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Russia-Ukraine war: Anger in Russia over Ukrainian strike that left dozens of soldiers dead

People lay flowers near the Eternal Flame memorial.
People lay flowers near the Eternal Flame memorial in Glory Square in Samara, Russia, the day after a Ukrainian missile strike in Makiivka in the Russian-controlled part of Ukraine. (Albert Dzen/Reuters)

LONDON — Russia continued to carry out airstrikes on Ukraine during the first two days of 2023, as fury grew over Ukrainian forces firing rockets at a Russian military base in the occupied city of Makiivka.

The number of casualties varies between Russian and Ukrainian statistics. Moscow claims at least 63 soldiers have died, while Ukrainian officials say it was many more. Meanwhile, NATO Secretary-General Jens Stoltenberg said the West should be prepared to provide long-term support to Ukraine.

Below is the latest on the war, now in its 10th month.

Strikes continue into new year

A man stands next to the body of his wife.
A man stands next to the body of his wife, killed during a Russian attack in Kyiv on Dec. 31. (Roman Hrytsyna/AP)

Nearly a year after Russia launched its “special operation” in Ukraine, it began the new year by striking several cities, including residential buildings. From Saturday through Monday morning, airstrikes and drone attacks killed at least five people. Dozens more were injured, including a journalist from Japan.

The strikes came hours after Russian President Vladimir Putin’s annual New Year’s address, during which he wished for peace but said it would “only come after our victory.” Unlike previous years when Putin would give his speech in front of the Kremlin, this year he spoke in front of a group of soldiers decorated with medals.

Russia plans to exhaust Ukraine with drone attacks, says Zelensky

Smoke billows from the power infrastructure.
Smoke billows from the power infrastructure following a Russian drone attack in the Kyiv region of Ukraine. (Felipe Dana/AP)

Ukrainian President Volodymyr Zelensky said on Monday night that Russia is preparing to launch a prolonged attack on Ukraine using drones in a bid to exhaust “our people, our air defense, our energy sector.” Speaking in his daily address, Zelensky said he had received intelligence that suggested the Russian military would step up its offense and use exploding Iranian drones.

"We must ensure — and we will do everything for this — that this goal of terrorists fails like all the others," Zelensky said. "Now is the time when everyone involved in the protection of the sky should be especially attentive."

Anger over dozens of Russian soldiers killed

Men watch workers removing debris of a destroyed building.
Men watch workers removing debris of a destroyed building in Makiivka on Tuesday. (Alexander Ermochenko/Reuters)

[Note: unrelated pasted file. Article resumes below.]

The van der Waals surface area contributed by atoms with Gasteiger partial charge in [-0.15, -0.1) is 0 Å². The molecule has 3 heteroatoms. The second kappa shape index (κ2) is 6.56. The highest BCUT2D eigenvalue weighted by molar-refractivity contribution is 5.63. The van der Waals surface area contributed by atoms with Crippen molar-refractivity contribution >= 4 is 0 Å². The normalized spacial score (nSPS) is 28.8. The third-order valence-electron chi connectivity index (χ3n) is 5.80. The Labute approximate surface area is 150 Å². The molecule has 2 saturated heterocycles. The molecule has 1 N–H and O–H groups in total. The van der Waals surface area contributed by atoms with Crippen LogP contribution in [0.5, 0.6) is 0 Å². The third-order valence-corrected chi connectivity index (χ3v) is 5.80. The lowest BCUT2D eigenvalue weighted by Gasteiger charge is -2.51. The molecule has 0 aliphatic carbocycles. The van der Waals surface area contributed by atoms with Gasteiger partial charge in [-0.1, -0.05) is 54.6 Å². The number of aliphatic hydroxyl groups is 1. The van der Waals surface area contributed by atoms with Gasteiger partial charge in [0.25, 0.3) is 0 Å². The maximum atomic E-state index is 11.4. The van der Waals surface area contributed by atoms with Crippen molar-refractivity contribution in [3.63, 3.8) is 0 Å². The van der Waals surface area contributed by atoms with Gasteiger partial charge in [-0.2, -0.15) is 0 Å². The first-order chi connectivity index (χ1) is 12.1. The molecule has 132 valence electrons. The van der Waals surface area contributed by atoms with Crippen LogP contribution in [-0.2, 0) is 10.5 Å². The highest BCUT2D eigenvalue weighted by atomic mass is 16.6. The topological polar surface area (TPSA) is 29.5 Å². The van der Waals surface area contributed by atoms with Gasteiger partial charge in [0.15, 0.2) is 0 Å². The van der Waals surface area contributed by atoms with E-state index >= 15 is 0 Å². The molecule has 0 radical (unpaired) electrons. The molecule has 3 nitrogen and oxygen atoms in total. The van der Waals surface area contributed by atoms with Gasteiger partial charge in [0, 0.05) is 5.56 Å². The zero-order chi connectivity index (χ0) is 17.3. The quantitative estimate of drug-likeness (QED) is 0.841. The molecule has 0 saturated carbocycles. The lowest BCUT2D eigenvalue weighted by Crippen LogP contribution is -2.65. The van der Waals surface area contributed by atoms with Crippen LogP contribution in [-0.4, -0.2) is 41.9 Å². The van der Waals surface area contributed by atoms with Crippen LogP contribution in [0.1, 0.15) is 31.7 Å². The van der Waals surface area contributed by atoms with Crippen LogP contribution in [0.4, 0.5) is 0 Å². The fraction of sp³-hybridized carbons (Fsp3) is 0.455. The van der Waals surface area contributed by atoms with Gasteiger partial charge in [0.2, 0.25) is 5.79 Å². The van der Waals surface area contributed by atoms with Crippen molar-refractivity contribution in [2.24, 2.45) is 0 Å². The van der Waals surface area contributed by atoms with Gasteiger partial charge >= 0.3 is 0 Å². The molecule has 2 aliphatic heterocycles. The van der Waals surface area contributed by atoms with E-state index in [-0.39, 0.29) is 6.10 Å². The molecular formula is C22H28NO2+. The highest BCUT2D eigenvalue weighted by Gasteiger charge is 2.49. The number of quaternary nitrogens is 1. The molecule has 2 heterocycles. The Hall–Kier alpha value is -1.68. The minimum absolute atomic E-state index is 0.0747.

At least 63 Russian conscripts were killed on Sunday in an occupied city in eastern Ukraine, according to Moscow. Per Russian reporting, four American-supplied warheads hit a vocational school in the city of Makiivka. Officials in Kyiv disputed the figures supplied by Russia, claiming hundreds of soldiers had been killed.

According to a report by the Institute for the Study of War, there has been “significant criticism of Russian military leadership” by pro-Russian commentators over the attack at Makiivka.

NATO tells West to prepare for ‘long haul’

NATO Secretary-General Jens Stoltenberg.
NATO Secretary-General Jens Stoltenberg. (Kenzo Tribouilard/AFP via Getty Images)

Stoltenberg said on Monday that Western countries should be prepared to support Ukraine in the long term, as it appears Russia is showing no signs of ending the war. Speaking to BBC’s Radio 4, the NATO chief said the aid would ensure the survival of Ukraine as a sovereign country.

“For the artillery, we need an enormous amount of ammunition, we need spare parts, we need maintenance,” Stoltenberg said. “It is a core responsibility for NATO to ensure that we have the stocks, the supplies, the weapons in place to ensure our own deterrence and defense, but also to be able to continue to provide support to Ukraine for the long haul.”

Ukrainian military members prepare to fire a mortar round.
Ukrainian military members prepare to fire a mortar round in the Donetsk region of Ukraine on Dec. 31. (Clodagh Kilcoyne/Reuters)

It was Putin’s partial mobilization order in September that indicated to Stoltenberg that the Kremlin had no intention of bringing an end to the war soon. "The Ukrainian forces had the momentum for several months, but we also know that Russia has mobilized many more forces, many of them are now training," he added.